The President. Let me just say, if you can hear this, why, I want to thank Ava. Where's Ava? Ava, get over here; we're talking about you guys, you and Maurice.
Ms. Hagen. Oh, are we in trouble?
The President. No, we're talking about good things about both of you and about Pat Saiki here, the head of SBA. I have been very pleased to learn and to be reinformed, actually, that the SBA has moved faster in trying to help people in this instance than at any time in its productive history. I congratulate not only the leadership of SBA but the volunteers and those that have come in, professionals from all across the country, to help.
FEMA has been responding very fast. And the thing that has impressed me as I've gone along here is, I do see a sense of coordination. Before I leave, I expect some will tell me we need to improve things in some way, but I've been very pleased that the Federal Government, which sometimes can be very insensitive, has moved fast in this regard.
It's nice to be sitting next to somebody that might share my view at least on that point because it is so important that you get back on your feet. The only other point I'd make, Pat and Ava and Maurice, is the spirit of some of the people I've talked to, like that last lady, who have had a rough go, I mean, a really rough go. She still retains that faith that she's going to make it somehow, and that's pretty good. I don't know if that's typical of the people who have been afflicted so adversely or not, but it's a wonderful thing to hear somebody say, ``With God's help, I'm going to make it.'' So what we've got to try to do is help, like in your case and those who are really trying to make it.
So that's the message I'll take away. We will keep trying very hard to assist. And I'm very grateful to Pat Saiki here, who is sensitive to these requirements.
Ms. Hagen. We just want to thank everybody for their help, sensitivity, and the rapidity in which they responded.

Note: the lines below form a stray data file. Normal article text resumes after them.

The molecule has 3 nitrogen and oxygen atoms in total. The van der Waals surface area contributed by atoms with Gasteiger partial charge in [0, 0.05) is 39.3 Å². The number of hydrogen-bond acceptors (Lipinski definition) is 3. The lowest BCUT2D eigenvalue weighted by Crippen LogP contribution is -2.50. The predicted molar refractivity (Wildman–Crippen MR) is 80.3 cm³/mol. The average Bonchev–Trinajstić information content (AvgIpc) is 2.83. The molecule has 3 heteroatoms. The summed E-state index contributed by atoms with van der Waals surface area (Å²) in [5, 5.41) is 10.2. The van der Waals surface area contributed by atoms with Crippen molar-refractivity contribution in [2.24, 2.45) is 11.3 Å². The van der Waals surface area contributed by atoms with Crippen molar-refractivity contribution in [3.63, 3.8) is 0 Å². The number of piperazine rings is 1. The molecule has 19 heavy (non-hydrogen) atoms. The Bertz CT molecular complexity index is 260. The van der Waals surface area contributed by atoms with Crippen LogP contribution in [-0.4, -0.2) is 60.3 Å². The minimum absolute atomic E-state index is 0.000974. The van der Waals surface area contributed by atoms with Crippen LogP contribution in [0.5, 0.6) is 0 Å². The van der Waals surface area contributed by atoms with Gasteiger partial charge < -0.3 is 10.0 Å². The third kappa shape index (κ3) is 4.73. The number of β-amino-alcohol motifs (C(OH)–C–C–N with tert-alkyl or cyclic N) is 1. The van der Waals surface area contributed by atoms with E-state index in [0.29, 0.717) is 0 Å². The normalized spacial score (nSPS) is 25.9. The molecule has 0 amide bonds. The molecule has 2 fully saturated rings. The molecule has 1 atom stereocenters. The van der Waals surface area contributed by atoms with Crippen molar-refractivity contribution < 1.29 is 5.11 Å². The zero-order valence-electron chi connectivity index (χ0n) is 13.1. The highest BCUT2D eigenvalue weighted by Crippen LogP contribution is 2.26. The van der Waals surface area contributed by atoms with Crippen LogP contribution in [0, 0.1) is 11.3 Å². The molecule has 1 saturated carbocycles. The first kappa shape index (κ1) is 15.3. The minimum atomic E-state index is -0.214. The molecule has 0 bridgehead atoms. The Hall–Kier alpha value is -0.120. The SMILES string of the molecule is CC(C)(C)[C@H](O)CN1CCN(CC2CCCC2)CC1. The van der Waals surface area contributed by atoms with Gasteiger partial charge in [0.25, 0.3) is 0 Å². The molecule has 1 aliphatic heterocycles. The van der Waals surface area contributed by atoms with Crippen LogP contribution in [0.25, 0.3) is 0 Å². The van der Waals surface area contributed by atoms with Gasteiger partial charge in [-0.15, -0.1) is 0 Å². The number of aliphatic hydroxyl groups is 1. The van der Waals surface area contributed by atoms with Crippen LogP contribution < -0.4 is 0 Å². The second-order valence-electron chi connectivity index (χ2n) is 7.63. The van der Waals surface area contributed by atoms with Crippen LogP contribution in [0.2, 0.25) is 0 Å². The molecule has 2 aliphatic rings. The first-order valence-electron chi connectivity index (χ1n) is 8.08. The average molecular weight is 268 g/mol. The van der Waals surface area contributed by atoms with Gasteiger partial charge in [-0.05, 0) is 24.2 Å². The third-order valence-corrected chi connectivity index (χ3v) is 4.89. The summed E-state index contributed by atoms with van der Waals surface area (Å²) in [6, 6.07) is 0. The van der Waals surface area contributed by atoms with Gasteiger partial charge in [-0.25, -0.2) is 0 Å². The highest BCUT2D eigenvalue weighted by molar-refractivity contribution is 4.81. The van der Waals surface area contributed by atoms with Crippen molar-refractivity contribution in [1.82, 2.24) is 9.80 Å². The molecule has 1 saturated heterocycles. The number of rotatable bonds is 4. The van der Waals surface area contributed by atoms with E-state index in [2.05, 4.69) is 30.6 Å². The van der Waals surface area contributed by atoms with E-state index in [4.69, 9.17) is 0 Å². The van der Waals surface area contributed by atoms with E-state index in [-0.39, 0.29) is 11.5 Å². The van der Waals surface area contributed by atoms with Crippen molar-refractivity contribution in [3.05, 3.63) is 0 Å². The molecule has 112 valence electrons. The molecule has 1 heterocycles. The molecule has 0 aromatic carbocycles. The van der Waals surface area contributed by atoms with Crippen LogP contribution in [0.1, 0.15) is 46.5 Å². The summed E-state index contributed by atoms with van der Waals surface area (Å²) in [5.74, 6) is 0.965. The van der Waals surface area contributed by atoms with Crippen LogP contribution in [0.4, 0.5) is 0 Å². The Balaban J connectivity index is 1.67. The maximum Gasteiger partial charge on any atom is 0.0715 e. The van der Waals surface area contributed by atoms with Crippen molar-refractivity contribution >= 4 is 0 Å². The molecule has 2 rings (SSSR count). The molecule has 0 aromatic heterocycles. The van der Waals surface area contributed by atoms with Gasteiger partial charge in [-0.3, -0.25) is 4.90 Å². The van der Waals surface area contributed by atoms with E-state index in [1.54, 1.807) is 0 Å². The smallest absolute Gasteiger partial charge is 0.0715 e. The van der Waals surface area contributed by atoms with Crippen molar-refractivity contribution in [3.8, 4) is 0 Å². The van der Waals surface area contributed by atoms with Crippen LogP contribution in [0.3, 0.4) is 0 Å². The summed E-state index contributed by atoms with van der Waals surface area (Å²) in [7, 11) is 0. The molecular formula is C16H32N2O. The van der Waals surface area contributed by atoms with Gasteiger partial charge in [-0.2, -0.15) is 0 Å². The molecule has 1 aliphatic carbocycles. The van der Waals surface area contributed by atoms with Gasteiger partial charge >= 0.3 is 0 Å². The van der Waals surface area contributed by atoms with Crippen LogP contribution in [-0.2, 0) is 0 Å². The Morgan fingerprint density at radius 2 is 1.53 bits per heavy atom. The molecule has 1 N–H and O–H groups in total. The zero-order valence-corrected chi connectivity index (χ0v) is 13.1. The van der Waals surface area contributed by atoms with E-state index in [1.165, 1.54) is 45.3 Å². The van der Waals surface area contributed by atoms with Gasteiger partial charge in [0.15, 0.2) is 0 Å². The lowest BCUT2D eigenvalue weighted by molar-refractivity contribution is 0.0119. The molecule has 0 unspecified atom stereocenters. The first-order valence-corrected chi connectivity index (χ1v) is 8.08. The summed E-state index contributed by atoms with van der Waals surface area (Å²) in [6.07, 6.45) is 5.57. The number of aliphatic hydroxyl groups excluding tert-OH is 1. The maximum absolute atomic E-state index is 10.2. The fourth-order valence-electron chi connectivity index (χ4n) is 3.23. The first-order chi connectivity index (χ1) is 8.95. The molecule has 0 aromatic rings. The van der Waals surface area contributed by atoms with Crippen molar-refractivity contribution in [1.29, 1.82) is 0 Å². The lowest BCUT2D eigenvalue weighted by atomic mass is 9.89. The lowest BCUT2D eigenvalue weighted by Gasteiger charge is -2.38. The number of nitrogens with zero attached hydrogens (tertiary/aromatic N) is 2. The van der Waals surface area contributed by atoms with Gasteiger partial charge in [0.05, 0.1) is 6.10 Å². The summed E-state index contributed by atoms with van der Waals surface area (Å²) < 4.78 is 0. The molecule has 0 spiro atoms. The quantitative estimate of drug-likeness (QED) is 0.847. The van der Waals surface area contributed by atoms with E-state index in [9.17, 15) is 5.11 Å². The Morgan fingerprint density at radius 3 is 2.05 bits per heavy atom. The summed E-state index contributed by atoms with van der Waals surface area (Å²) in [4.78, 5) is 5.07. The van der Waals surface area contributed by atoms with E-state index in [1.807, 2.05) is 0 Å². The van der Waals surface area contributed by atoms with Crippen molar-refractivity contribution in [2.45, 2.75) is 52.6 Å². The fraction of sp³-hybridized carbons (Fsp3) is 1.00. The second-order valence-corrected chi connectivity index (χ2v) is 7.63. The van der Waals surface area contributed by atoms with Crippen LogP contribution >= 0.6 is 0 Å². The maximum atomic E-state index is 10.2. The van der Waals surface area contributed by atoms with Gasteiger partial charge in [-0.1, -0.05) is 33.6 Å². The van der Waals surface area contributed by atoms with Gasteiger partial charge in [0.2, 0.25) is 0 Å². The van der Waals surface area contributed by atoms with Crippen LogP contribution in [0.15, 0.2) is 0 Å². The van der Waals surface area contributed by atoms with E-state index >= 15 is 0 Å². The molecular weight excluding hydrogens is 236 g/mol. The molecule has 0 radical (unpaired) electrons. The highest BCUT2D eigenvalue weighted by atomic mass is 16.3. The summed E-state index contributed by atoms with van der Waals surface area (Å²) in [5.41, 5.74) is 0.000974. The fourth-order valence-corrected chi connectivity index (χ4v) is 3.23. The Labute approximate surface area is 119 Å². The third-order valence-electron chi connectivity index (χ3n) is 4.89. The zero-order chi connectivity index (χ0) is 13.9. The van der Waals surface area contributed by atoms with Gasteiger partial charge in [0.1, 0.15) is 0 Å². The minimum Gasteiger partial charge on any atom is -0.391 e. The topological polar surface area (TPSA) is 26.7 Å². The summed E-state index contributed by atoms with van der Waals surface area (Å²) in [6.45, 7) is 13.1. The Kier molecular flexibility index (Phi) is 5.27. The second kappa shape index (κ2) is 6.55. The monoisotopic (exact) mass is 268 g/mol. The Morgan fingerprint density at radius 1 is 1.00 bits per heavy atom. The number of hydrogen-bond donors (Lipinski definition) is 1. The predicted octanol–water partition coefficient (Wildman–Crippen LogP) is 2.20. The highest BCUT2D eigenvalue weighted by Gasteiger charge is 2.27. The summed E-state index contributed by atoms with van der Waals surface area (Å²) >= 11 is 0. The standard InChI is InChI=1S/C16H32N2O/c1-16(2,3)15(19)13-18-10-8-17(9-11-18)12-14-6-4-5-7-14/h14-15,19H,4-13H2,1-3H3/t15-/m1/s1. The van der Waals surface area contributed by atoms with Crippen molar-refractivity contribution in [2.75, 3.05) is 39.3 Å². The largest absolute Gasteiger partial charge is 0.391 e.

The President. Yes. How is the feeling in the communities in terms of future tranquility, peace? I mean, is there a determination there that this won't happen again and all that kind of -- --
Q. There is a determination now to rebuild and get started once again. And everyone is -- [inaudible]. We have sat here the last 2 days and have shared more with each other about our businesses -- [inaudible].
The President. That is wonderful. Yes, you know, the approach was to try to coordinate it. We've got all these different Agencies, and I think there are now 10 of these -- I thought it was 7; it's up to 10 now -- of these centers. The Federal Government can be so complex because there are so many different Agencies, and we're trying to get it in what is called this one-stop shopping mode, yes, one-stop shopping mode. If it just continues like that, I think we can move faster.
The President. Well, best of luck to you, to you all. And I'm impressed with the fact that some of these people that come in to help, to help fill out the forms, are from all across the country, Atlanta or Puerto Rico even, Niagara, yes, Texas. Putting in a plug for the Texans down here. [Laughter] No, but it's good. It's a good thing.
Q. One more group to meet down there.
The President. There's one more stop down there? All right. Good luck to you now in your business. Lots of luck, sir.
Mr. Robertson. Sent a T-shirt to you.
The President. Did you? Wait a minute, you gave me a T-shirt, I'll give you my -- here, take that, souvenir. If she makes you put on a tie, why, you can wear that. Okay.
Ms. Hagen. Thank you very much.
The President. Well, good luck. I'll get out of here.
Note: The President spoke at 10:35 a.m. at Harvard Recreation Center. In his remarks, he referred to Harvard Disaster Application Center managers Ava Hagen, Federal Emergency Management Agency, and Maurice Robertson, California Department of Social Services.